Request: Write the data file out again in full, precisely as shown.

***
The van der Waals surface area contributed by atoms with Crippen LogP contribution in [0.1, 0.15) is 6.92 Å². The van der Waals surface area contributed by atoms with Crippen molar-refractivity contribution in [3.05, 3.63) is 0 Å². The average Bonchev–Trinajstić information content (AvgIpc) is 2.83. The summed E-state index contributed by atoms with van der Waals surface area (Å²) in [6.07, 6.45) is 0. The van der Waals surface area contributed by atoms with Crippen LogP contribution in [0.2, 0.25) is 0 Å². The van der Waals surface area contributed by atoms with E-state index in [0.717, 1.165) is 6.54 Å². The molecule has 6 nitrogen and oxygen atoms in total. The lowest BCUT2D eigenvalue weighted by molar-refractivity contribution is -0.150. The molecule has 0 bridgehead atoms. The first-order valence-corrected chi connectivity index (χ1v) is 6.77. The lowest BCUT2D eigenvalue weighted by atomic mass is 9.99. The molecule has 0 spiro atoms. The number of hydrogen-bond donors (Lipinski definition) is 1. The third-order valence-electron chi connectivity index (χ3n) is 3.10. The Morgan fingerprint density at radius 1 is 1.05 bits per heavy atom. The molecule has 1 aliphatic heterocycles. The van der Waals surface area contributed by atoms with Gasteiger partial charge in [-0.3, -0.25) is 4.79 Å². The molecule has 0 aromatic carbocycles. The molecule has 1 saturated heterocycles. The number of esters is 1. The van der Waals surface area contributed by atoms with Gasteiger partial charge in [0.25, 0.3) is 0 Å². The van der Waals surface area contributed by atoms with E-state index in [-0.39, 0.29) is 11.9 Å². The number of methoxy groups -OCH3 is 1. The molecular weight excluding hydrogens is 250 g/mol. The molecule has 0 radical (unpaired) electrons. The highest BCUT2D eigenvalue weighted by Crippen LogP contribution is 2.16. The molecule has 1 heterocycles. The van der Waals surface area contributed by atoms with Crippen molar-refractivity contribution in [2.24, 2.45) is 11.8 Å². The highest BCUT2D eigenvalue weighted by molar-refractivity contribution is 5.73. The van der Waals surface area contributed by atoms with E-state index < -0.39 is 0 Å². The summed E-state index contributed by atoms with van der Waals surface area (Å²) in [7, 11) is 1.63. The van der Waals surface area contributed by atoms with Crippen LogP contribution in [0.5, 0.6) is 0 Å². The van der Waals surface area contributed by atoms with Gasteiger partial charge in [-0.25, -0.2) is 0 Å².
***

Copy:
The van der Waals surface area contributed by atoms with Crippen LogP contribution in [0.1, 0.15) is 6.92 Å². The van der Waals surface area contributed by atoms with Crippen molar-refractivity contribution in [3.05, 3.63) is 0 Å². The average Bonchev–Trinajstić information content (AvgIpc) is 2.83. The summed E-state index contributed by atoms with van der Waals surface area (Å²) in [6.07, 6.45) is 0. The van der Waals surface area contributed by atoms with Crippen LogP contribution in [0.2, 0.25) is 0 Å². The van der Waals surface area contributed by atoms with E-state index in [0.717, 1.165) is 6.54 Å². The molecule has 6 nitrogen and oxygen atoms in total. The lowest BCUT2D eigenvalue weighted by molar-refractivity contribution is -0.150. The molecule has 0 bridgehead atoms. The first-order valence-corrected chi connectivity index (χ1v) is 6.77. The lowest BCUT2D eigenvalue weighted by atomic mass is 9.99. The molecule has 0 spiro atoms. The number of hydrogen-bond donors (Lipinski definition) is 1. The third-order valence-electron chi connectivity index (χ3n) is 3.10. The Morgan fingerprint density at radius 1 is 1.05 bits per heavy atom. The molecule has 1 aliphatic heterocycles. The van der Waals surface area contributed by atoms with Gasteiger partial charge in [-0.3, -0.25) is 4.79 Å². The molecule has 0 aromatic carbocycles. The molecule has 1 saturated heterocycles. The number of esters is 1. The van der Waals surface area contributed by atoms with Gasteiger partial charge in [0.25, 0.3) is 0 Å². The van der Waals surface area contributed by atoms with E-state index in [-0.39, 0.29) is 11.9 Å². The number of methoxy groups -OCH3 is 1. The molecular weight excluding hydrogens is 250 g/mol. The molecule has 0 radical (unpaired) electrons. The highest BCUT2D eigenvalue weighted by Crippen LogP contribution is 2.16. The molecule has 1 heterocycles. The van der Waals surface area contributed by atoms with Crippen molar-refractivity contribution in [2.24, 2.45) is 11.8 Å². The highest BCUT2D eigenvalue weighted by molar-refractivity contribution is 5.73. The van der Waals surface area contributed by atoms with E-state index < -0.39 is 0 Å². The summed E-state index contributed by atoms with van der Waals surface area (Å²) in [7, 11) is 1.63. The van der Waals surface area contributed by atoms with Crippen LogP contribution in [0.5, 0.6) is 0 Å². The van der Waals surface area contributed by atoms with Gasteiger partial charge in [-0.25, -0.2) is 0 Å².